Sunday, March 1, 2020


Leigh Whannell’s The Invisible Man knows a monster movie is only as good as its metaphor. Thus it spins a gripping, upsetting, and satisfying chiller out of a great one. It starts with a woman (Elisabeth Moss) escaping an abusive relationship, her controlling boyfriend (Oliver Jackson-Cohen) so outraged at that prospect that, when he awakes to find her sneaking away in the middle of the night, he runs at the car and punches its window out. She just barely flees, and as she tries to recover a life for herself with the help of her sister (Harriet Dyer) and a friend (Aldis Hodge), she feels haunted by her poisonous relationship. The key to the film’s working so well is its grounding the psychology of these opening scenes. Selling the realism of the moment is a raw and open performance from Moss (drawing on her Mad Men poise and Handmaid's Tale despair) and tenterhooks prickling filmmaking from Whannell (veteran genre craftsman most recently of the gory good sci-fi actioner Upgrade). There's a deliberate pace, ice-cold cinematography often isolating her in the frame, amped-up sound design making every sudden noise a potential threat. It puts the audience in her headspace. This isn’t merely a pulp start; an entirely convincing realistic drama might be spun from these truthful, observant scenes of a woman readjusting after living under the thumb of a cruel, manipulative partner. The acting is rooted in precisely calibrated real-world horror. Her partner was already a monster before he’s even more of a monster.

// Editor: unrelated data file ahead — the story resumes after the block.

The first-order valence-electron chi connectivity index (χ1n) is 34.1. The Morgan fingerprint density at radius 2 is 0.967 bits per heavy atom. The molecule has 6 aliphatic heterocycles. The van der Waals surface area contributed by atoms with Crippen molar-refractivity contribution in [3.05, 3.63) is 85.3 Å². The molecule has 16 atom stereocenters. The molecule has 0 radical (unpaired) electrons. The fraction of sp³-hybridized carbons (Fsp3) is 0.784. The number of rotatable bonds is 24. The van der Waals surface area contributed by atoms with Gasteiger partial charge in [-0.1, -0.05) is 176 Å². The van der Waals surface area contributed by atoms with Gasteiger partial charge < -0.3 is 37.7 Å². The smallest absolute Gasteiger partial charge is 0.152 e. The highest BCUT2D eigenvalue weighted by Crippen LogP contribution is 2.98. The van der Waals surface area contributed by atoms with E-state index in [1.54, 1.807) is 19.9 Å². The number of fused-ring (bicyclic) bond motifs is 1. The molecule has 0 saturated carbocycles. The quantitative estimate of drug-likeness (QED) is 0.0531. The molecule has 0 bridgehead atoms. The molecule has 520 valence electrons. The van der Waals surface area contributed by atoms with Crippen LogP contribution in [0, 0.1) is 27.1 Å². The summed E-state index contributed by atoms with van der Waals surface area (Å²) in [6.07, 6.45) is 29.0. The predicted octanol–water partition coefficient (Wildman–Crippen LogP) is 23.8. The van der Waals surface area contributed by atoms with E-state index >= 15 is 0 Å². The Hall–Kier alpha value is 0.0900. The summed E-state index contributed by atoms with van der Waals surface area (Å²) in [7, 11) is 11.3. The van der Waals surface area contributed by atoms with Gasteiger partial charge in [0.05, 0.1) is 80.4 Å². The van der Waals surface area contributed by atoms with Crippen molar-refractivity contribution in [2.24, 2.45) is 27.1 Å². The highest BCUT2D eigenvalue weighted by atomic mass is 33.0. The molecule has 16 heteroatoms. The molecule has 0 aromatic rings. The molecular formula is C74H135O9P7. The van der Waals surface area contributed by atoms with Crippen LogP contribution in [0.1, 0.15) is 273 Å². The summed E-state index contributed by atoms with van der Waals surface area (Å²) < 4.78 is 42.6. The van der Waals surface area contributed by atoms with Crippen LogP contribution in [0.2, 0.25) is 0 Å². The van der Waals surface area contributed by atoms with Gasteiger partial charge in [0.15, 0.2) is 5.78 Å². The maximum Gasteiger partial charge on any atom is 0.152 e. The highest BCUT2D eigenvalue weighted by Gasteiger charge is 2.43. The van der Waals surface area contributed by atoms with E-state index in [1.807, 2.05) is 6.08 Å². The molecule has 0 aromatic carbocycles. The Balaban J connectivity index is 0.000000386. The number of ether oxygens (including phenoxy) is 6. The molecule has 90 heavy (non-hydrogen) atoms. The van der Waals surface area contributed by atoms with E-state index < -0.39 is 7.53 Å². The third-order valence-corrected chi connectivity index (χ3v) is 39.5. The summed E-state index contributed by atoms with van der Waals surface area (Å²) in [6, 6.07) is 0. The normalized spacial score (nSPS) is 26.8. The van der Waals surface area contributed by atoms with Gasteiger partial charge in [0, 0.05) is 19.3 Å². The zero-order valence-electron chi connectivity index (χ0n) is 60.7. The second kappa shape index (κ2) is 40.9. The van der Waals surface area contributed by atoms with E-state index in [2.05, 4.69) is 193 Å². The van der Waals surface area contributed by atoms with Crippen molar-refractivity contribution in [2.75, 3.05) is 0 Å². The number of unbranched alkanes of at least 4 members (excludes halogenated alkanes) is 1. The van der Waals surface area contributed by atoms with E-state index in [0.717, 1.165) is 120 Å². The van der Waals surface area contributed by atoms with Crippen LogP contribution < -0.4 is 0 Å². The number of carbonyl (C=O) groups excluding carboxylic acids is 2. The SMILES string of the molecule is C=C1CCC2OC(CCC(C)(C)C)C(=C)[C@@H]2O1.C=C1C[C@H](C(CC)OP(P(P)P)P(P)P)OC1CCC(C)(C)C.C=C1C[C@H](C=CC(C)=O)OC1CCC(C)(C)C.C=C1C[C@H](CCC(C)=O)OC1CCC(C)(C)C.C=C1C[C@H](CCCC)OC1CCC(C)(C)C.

That the movie uses this sturdy, steady foundation for its central metaphor makes everything that follows all the more effective and suspenseful. A couple weeks after her escape, she hears that he’s killed himself. This should make her feel safer. At least, that’s what her support system tries to tell her. But she can’t shake the feeling that her abuser is around — a hair-on-the-back-of-the-neck sense that someone is watching. When it escalates to objects in the background suddenly moving — a gleaming knife slipping off that counter; a disembodied puff of breath on a cold porch — and then props in the foreground behaving strangely — an open door, a yanked sheet — it’s clear there’s something going on. And it’s even clearer that every little ghost-story style poltergeist activity is calibrated to make her appear crazy, to sow doubt in her support system, to isolate her and maintain her invisible abuser’s manipulative control over her life. It’s a haunting metaphor, and the undetectable, unpredictable effects of its monster’s actions make for truly unsettling negative space, and the most jolting of jump scares. As the movie springs its surprises, explaining its conceit, revealing new layers of horror, and paying off elements you won’t even realize were setups in the first place, Whannell takes great pleasure in playing the audience, twisting the knife with sudden shocks while dangling the possibility for catharsis. It’s an exceptionally well-crafted feat of genre fare, brilliantly reconfiguring H.G. Wells’ original idea via the recently buzzworded classic film Gaslight into a freshly creepy bit of horror filmmaking. It’s hugely entertaining with its chilly tension impressively sustained, while at its center is the painful story of a woman whose inside-out understanding of her ex’s evil is dangerously disbelieved.

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